When it comes to starting a website, you have many different options for how it will work. Some sites cater to casual users, some focus on bringing people back again and again by developing customer identity, and others fall somewhere in the middle.
If part of your goal is to create a sense of community around your online business, adding a membership-based community to your website is definitely your best bet. And by understanding the key reasons why membership-based communities succeed, you can set your website up for success.
In this article, we'll explore why the difference between customers, subscribers, and members matters. Then, we'll discuss four reasons why membership models work better than their counterparts when it comes to building community. Let's dive right in!
Why the Difference Between Customers, Subscribers, and Members Matters
While some people might use the terms member, subscriber, and customer interchangeably, they have some key differences. For example, customers are general users who pay for goods or services. They're the “casual” users we referred to above.
Subscribers are usually interested in your content in the long term. Still, they might not be enticed by the community aspects of your website. There's certainly some overlap between subscribers and members, but it's far from an exact similarity. Subscribers would fall somewhere in the middle between casual users (customers) and members.
Members are unique for one key reason: engagement. They're usually actively involved in your community and interact with your content regularly. It's not just about the website for them – it's also about how their identities are tied to it.
This relationship also opens up new opportunities for you as a site owner. Members may be willing to pay for more access to these communities. Whether you entice them to join by using effective paywalls or by doing things like creating more frequent content, you can build a unique group of involved users.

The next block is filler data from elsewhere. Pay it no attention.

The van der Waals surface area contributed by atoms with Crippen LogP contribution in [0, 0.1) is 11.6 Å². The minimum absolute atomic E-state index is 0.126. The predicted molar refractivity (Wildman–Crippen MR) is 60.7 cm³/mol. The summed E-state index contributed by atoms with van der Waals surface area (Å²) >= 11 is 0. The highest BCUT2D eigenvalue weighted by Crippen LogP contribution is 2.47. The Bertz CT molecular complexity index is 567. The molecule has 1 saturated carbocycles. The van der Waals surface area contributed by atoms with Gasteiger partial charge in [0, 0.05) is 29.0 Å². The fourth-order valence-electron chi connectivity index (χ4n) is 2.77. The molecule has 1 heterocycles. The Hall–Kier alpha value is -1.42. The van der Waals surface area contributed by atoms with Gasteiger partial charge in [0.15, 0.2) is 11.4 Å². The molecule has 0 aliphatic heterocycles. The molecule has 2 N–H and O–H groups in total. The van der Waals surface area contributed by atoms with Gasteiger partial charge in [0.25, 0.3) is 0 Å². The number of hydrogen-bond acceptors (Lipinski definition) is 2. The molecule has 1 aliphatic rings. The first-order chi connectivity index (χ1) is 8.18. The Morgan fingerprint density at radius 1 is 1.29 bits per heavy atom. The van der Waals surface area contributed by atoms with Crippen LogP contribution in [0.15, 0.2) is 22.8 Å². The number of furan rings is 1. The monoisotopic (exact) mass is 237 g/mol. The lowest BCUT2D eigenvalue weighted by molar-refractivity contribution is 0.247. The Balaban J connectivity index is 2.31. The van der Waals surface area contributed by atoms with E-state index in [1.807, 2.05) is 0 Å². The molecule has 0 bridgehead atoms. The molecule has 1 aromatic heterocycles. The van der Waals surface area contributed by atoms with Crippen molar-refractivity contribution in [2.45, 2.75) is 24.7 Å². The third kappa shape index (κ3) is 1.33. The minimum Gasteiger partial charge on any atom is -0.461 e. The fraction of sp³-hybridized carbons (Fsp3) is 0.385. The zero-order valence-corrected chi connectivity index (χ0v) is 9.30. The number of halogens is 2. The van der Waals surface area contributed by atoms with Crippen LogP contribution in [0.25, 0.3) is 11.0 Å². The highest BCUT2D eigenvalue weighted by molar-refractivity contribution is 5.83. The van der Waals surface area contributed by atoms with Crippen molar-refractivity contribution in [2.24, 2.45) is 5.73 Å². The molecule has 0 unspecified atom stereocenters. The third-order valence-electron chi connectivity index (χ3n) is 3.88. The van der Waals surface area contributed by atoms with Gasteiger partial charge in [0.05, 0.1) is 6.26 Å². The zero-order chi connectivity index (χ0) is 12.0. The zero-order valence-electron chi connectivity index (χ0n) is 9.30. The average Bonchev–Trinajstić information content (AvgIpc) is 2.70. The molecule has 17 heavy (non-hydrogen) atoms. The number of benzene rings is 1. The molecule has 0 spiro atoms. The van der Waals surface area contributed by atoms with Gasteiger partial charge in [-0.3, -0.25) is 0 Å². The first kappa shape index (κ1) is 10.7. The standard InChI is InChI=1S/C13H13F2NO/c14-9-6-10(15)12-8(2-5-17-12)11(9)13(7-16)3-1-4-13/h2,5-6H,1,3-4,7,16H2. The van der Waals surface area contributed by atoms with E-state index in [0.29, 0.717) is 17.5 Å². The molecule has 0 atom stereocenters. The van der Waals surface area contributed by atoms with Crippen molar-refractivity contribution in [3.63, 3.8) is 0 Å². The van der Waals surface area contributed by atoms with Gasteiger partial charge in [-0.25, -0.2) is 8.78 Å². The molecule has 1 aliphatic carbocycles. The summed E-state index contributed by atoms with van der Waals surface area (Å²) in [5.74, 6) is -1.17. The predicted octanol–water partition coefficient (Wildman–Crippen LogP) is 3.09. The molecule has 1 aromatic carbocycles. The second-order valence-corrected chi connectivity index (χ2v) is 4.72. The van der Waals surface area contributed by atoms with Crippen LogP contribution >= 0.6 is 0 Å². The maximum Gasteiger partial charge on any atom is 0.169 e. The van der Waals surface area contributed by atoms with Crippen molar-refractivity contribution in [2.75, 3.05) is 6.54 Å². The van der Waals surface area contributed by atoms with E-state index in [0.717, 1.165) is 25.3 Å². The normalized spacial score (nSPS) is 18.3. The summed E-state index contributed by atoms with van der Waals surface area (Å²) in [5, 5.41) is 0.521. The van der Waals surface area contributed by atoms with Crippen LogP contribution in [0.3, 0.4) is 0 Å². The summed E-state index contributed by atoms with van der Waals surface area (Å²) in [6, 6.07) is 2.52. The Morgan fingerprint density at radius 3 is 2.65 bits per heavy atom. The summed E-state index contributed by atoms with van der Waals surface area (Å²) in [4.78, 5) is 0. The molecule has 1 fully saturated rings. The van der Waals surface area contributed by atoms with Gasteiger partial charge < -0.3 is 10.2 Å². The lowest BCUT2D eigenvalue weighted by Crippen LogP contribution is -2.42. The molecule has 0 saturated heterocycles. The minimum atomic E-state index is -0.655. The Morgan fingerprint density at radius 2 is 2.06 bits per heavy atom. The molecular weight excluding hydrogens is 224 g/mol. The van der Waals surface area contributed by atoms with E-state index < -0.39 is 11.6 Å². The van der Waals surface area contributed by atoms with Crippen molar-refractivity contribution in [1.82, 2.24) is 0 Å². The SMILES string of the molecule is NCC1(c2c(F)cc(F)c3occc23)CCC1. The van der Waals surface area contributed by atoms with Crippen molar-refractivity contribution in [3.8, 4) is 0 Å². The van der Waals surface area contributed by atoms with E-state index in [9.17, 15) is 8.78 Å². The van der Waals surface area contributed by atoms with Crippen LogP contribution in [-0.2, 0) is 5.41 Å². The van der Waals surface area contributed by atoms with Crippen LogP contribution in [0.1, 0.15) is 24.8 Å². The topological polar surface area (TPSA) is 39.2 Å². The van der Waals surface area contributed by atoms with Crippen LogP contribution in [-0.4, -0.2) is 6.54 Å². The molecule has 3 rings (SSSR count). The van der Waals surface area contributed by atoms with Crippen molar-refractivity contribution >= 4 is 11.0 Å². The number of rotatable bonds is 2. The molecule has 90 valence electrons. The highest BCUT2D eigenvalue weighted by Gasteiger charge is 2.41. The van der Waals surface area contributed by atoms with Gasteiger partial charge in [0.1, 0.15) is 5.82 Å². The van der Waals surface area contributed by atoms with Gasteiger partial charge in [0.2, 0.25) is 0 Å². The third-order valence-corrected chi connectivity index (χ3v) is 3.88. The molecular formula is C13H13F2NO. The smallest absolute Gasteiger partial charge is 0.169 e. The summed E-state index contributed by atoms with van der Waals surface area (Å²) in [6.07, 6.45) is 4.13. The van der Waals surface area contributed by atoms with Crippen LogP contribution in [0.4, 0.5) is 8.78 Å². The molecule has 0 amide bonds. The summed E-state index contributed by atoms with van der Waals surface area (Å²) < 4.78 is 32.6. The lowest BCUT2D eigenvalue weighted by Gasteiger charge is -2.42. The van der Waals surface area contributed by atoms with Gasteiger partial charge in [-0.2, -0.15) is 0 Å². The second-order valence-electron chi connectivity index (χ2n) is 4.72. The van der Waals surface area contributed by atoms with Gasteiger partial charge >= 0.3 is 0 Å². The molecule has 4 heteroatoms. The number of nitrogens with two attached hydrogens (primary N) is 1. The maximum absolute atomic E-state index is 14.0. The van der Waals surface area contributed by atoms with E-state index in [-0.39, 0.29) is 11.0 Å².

4 Reasons Why Membership-Based Communities Work Better
Let's dive into a few more specific benefits of membership-based communities.
1. Membership-Based Communities Actively Involve Your Audience
Earlier, we touched briefly on how members are more engaged than subscribers or customers. There's a reason for that: membership-based communities help you focus your content for your biggest fans.
This commitment to existing members has a few advantages. For one thing, you can usually rely on a steady stream of support. Therefore, you can focus your energy on maintaining this interest rather than constantly attracting new people.
Furthermore, actively involved members might be more likely to spread word-of-mouth support. This is especially true if you give members the tools they need to expand their community.
As an example, consider how Novel Network offers free book club hosting:
This kind of active engagement can also become a habit for your users. Members who have consistently positive experiences on your site might return for frequent repeat visits.
Finally, active online communities may also help influence potential members who are on the fence. If they see current users sharing, posting, and commenting, they may be interested in joining such a lively group.
2. Membership-Based Communities Boost Your Word-of-Mouth Marketing
A lively community isn't the only way your members can spread the word about your site. Those people who are deeply involved might talk positively about their experiences without being asked.
You can capitalize on this appreciation with a referral program. By offering members extra benefits for recruiting new users, you can also enhance their own experiences. Our sister plugin, Easy Affiliate, plugs right in to MemberPress, allowing you to seamlessly create your own referral program.
In addition to sending referrals, members can help attract new users through virtual events. Current members will likely appreciate the chance to connect. If you offer guests an opportunity to join, they get to see the camaraderie in real-time – no extra marketing required.